The aim of this Recommendation is to give guidance to industrial property offices wishing to change their present numbering systems or to start new numbering systems for published patent documents. For those industrial property offices wishing to use the application number as publication number, reference is made to WIPO Standard ST.13.
For the purposes of this Recommendation:
(a) the term “patent documents” includes patents for inventions, plant patents, design patents, inventors’ certificates, utility certificates, utility models, patents of addition, inventors’ certificates of addition, utility certificates of addition, and published applications therefor. “Documents” means patent documents, unless otherwise stated;
(b) the terms “publication” and “published” are used in the sense of making available:
(i) a patent document to the public for inspection or supplying a copy on request;
(ii) multiple copies of a patent document produced on, or by, any medium (e.g., paper, film, magnetic tape or disk, optical disk, online database, computer network, etc.);
(c) the terms “unexamined” and “examined” refer to an examination made as to substance, as distinct from the preparation of a documentary search report or an examination made as to form which latter examination is ordinarily made by an industrial property office immediately upon receipt of an application.
References to the following Standards are of relevance to this Recommendation:
WIPO Standard ST.1:
Recommendation Concerning the Minimum Data Elements Required to Uniquely Identify a Patent Document;
WIPO Standard ST.3:
Recommended Standard on Two‑Letter Codes for the Representation of States, Other Entities and Intergovernmental Organizations;
WIPO Standard ST.10/B:
Layout of Bibliographic Data Components;
WIPO Standard ST.13:
Recommendation for the Numbering of Applications for Industrial Property Rights (IPRs);
WIPO Standard ST.16:
Recommended Standard Code for the Identification of Different Kinds of Patent Documents.
Patent applications filed with an industrial property office are normally given an application number upon initial filing. Subsequently, depending upon the patent law in question, one or more patent documents may be published being either the application as filed or based upon the application (e.g., an examined application or a granted patent). The application numbers given commonly form, at least in part, a rising numerical sequence. In this respect reference is directed to WIPO Standard ST.13.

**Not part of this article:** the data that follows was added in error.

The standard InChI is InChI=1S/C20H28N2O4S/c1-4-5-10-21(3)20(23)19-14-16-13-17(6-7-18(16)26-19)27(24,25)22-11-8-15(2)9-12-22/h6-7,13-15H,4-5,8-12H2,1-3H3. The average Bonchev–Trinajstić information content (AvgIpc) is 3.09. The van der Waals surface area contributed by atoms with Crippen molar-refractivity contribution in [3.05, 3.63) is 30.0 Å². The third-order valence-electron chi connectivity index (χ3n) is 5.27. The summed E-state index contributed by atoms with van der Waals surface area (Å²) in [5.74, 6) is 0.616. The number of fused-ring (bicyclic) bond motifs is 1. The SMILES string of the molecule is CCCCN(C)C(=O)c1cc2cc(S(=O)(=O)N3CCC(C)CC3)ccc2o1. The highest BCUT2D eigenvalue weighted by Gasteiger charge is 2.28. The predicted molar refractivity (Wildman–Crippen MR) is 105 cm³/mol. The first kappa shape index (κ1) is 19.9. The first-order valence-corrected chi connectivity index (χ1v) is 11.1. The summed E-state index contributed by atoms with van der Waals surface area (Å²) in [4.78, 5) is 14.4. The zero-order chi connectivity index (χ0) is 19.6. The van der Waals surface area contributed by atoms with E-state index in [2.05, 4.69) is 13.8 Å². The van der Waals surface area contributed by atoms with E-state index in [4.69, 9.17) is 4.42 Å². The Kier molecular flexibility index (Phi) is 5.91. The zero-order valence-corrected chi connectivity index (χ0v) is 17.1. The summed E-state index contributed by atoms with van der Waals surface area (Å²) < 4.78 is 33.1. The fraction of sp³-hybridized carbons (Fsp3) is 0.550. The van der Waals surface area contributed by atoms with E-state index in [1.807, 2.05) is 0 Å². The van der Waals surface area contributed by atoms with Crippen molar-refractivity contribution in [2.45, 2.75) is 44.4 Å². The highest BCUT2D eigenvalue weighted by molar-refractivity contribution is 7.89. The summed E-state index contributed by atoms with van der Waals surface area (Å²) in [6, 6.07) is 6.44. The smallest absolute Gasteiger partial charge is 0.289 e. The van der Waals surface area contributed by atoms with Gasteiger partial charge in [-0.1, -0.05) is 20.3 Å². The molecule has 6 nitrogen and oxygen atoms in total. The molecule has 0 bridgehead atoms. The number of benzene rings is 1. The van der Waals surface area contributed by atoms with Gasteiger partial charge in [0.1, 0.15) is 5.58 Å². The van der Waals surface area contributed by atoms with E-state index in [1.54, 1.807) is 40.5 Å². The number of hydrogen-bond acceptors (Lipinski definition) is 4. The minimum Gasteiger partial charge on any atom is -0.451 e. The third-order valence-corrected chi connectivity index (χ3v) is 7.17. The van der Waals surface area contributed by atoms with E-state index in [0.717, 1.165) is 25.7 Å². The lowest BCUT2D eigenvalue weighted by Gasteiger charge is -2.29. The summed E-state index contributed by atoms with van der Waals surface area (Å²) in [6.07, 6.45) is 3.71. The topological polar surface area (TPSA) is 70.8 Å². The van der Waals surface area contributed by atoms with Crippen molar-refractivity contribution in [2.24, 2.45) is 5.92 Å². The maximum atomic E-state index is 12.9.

Comprehensive collections of patent documents are organized, in general, in one of two ways. They may be stored as a serial file with the documents being ordered according to the number given upon publication—in paper form or in electronic form, e.g., on CD‑ROM—or they may be stored as a classified file based upon some patent classification system, e.g., the International Patent Classification. When stored as a serial file, file integrity problems are most easily solved when the numbers given to the published documents form a continuous rising sequence chronologically applied according to the publication date of the documents.
The publication of a given patent document does not normally occur at a fixed interval of time following the application or filing date, but depends upon many factors which differ in the various patent laws.
The number given to a published document may differ from that given to its application upon initial filing.
Many industrial property offices make only a single publication of a patent document following an application. The single publication is normally of the granted patent of which multiple copies are produced. A publication number is given to each different patent document using a sequential publication numbering system. In some instances, an industrial property office will publish separate kinds of documents each with their own sequential numbering system.
Alternatively, many industrial property offices publish a patent document at more than one procedural step during the processing of an application. This often results in several published patent documents based upon a single application.
The unexamined application may be published by laying the application open to public inspection, by supplying a copy upon request or by producing multiple copies (see paragraph 2(b)). The number by which the industrial property office identifies the publication is frequently the application number given upon initial filing, but the office may give the document a separate number forming part of a sequential numbering system and allocated upon publication.
The examined application may be published by laying the application open to public inspection, by supplying a copy upon request or, most frequently, by producing multiple copies. The number by which the industrial property office identifies this publication may again be the application number given upon initial filing. Under other systems the office may give the document a separate number forming part of a sequential publication numbering system. In systems in which an unexamined application has already been published under a given publication number, the same publication number may be given to the examined application document. Alternatively, the examined application document may be given a different publication number; both numbers may or may not form part of a publication sequential numbering system.
The granted patent is published in nearly all systems by producing multiple copies and by giving the document a number forming part of a sequential publication numbering system. The publication number given may or may not be the same number given to an earlier published document.
The following recommendations are made to give guidance to industrial property offices wishing to change their present numbering systems or to start new numbering systems for published patent documents: